Sophia University, Japan (Ph.D. Candidate), Begum Rokeya University, Rangpur(Bangladesh), Tokyo, Japan
Education began long before the introduction of writing materials during the evolution of man. Since then, learning has continued to develop, with many schools, from the primary to the tertiary levels, now adopting blended education. The term “blended education” refers to the combination of virtual classrooms and traditional classrooms in the implementation of classes.
This research paper focuses on assuring and enhancing the quality of blended education in Bangladesh and Japan. Moreover, it will explore the way the government needs to adopt to enhance blended learning.
Recent research indicates that many countries are adopting blended education in their education systems. However, Bangladesh has been very slow to adopt this new system. Generally, this is attributed to the existence of poverty, lack of resources, and lack of electricity in many parts of the country. Although Japan has succeeded in the implementation of blended education, it has incurred a few challenges which need to be addressed, such as disagreement between teachers, students, and parent on the importance of blended education. Poor relationships lead to poor performance and a lack of co-curricular activities. Many researchers have only defined the benefits and negatives associated with blended education. Hence, this paper will contribute some ways to improve blended education, including recommended policies that need to be put in place by the government of Bangladesh and Japan.
What needs to be implemented to improve the quality of blended education in both Bangladesh and Japan?
Blended education, also known as flipped learning, gained its fame in the early 20th century. It led to the mixed reactions between teachers, governments, students, parents, and other stakeholders in the education sector in both Bangladesh and Japan. This has led to the study of the impacts and effects of blended education. For example, Rivera (2015), Trail & Hadley, (2010), and Wilson (2010) studied the impact of blended education in different subjects but failed to provide ways to improve it so that it can be beneficial to every student. Since little or no research has been conducted on the ways to improve blended education, this study intends to focus on that topic.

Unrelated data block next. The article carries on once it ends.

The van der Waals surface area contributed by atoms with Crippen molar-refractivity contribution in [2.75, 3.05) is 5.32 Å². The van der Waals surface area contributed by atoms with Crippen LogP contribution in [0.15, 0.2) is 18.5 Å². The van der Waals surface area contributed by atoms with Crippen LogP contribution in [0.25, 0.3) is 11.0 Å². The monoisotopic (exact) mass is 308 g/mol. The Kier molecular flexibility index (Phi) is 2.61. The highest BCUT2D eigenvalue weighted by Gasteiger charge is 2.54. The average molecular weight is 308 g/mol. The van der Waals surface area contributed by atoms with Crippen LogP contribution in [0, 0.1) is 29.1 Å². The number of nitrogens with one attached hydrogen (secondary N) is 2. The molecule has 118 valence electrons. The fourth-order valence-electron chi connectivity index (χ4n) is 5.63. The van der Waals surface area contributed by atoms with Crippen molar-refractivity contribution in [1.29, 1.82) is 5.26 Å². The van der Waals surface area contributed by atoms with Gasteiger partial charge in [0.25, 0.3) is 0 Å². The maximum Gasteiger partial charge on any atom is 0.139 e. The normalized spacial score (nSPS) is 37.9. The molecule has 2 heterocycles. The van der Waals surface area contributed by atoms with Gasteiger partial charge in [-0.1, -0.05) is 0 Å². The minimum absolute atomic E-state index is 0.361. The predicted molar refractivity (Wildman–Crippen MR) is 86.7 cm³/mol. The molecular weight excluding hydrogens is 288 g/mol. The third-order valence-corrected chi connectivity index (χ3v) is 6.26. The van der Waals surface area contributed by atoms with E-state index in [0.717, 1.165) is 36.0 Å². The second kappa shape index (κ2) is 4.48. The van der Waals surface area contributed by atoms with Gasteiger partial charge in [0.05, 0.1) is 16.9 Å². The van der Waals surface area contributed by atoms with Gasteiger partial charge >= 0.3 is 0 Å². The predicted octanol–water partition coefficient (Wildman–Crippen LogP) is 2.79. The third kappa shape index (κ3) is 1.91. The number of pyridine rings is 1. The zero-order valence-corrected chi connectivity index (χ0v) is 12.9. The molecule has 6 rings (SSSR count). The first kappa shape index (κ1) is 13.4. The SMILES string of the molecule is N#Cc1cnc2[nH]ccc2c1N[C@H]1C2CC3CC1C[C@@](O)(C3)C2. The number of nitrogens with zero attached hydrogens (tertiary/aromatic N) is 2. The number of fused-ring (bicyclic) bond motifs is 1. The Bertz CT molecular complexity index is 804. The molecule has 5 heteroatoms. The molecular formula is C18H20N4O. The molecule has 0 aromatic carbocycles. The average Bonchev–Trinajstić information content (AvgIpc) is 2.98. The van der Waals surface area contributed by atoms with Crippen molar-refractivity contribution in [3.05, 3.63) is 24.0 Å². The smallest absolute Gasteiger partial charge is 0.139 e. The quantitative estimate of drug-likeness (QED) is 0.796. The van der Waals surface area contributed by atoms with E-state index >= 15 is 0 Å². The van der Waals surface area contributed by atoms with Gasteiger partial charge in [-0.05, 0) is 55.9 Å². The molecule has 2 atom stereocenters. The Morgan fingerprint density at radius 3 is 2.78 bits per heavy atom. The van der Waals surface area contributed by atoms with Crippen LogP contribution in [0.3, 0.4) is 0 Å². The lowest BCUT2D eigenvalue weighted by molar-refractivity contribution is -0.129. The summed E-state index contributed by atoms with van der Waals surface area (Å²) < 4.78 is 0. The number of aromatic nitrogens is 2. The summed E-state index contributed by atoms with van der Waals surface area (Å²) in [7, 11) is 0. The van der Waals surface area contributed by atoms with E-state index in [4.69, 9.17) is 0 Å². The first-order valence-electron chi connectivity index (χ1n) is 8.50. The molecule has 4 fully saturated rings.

The main aim of this study was to establish ways in which the quality of blended education can be improved. This research utilized a random sampling method, where 100 participants were chosen from each country (Bangladesh and Japan). The qualitative research design was implemented using a questionnaire. The results affirmed that people were not satisfied with the quality of blended education, lack of computer knowledge, blaming it on lack of funding, poor infrastructure, lack of electricity supply, poverty and lack of teacher training in Bangladesh as oppose to Japan where people are not satisfied by blended education due to lack of collaboration, disagreement between parents, government, teachers and demands students leisure activities. Respondents further suggested that the governments need to be fully engaged to ensure the above challenges are eradicated. The study concluded that blended education is beneficial to students, teachers, and the community at large. However, the governments need to play a paramount role in ensuring that all obstacles are eradicated and blended education is improved in all schools.
Keywords; Blended Education, Virtual Classroom, Traditional Classroom